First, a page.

Somewhat factually challenged Rick Warren tweeted and reiterated the allegation that last year 146,000 Christians were put to death because of their faith. No one, except Christians, said anything."< p>
Unless you count Amnesty International (not a Christian organization) and Human Rights Watch -- and others.
The number 146,000 is almost as startling as Warren's willingness to encourage, without just cause, self-isolating Christian self-pity. In the lengthy process of attempting to find a valid source for Warren's claim, we learn that 146,000 is a number which turns up frequently. Almost as if it were a magic number:
- The number of Nigerians killed in road accidents in 2007.
- An apparently commonplace wrong answer to the question: How many people die per day, worldwide?.
- A number of deaths in Burma (Myanmar) associated with cyclone Nargis in May of 2008 when the Suu Kyi regime refused to allow the delivery of aid.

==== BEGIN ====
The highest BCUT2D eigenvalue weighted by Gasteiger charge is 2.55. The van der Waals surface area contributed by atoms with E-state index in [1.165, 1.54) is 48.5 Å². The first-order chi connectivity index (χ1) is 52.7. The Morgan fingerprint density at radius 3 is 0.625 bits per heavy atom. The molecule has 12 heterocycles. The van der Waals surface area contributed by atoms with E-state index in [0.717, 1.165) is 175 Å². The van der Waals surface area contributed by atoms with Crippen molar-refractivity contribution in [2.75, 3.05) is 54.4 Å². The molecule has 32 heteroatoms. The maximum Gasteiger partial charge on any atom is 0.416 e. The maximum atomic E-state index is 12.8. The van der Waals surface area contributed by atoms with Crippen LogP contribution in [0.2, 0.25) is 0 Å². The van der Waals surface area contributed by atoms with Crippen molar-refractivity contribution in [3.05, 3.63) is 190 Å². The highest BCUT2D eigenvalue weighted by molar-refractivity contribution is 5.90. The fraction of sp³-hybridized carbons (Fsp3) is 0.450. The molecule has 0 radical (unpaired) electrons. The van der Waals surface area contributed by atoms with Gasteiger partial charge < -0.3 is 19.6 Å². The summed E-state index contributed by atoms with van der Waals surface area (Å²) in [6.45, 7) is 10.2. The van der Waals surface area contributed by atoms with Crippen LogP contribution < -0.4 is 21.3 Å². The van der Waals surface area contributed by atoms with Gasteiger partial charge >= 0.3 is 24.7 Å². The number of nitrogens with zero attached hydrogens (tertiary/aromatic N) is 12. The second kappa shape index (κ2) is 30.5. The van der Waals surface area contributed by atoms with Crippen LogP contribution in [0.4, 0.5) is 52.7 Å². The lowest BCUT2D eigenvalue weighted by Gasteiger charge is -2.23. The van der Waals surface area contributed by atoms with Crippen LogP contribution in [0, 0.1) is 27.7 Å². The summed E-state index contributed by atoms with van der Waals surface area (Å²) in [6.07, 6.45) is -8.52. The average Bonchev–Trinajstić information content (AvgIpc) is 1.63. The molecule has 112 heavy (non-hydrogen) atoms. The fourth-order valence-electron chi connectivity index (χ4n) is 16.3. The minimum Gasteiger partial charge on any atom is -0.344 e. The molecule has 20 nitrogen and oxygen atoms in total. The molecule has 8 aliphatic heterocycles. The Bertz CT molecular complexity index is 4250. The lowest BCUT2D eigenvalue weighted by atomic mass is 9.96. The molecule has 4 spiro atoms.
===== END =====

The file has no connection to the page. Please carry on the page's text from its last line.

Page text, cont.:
- The number of women who were expected to die of causes related to smoking in 1991, according to the Washington Post.
- A controversial top-end number of deaths in Darfur cited in an April of 2005 speech by then Assistant Secretary of State, Robert Zoellick.
- Not a number unearthed by a search of Rick Warren's Purpose Driven online magazine produced no results. Not even when narrowed to just the number 146,000.
Dismissive assertions using dramatic, undocumented numbers -- like Warren's 146,000 tweet -- tend to progressively discredit the source. It's inevitable. Unless the source comes back with persuasive proof of his/her claims, they are demonstrations of untrustworthiness.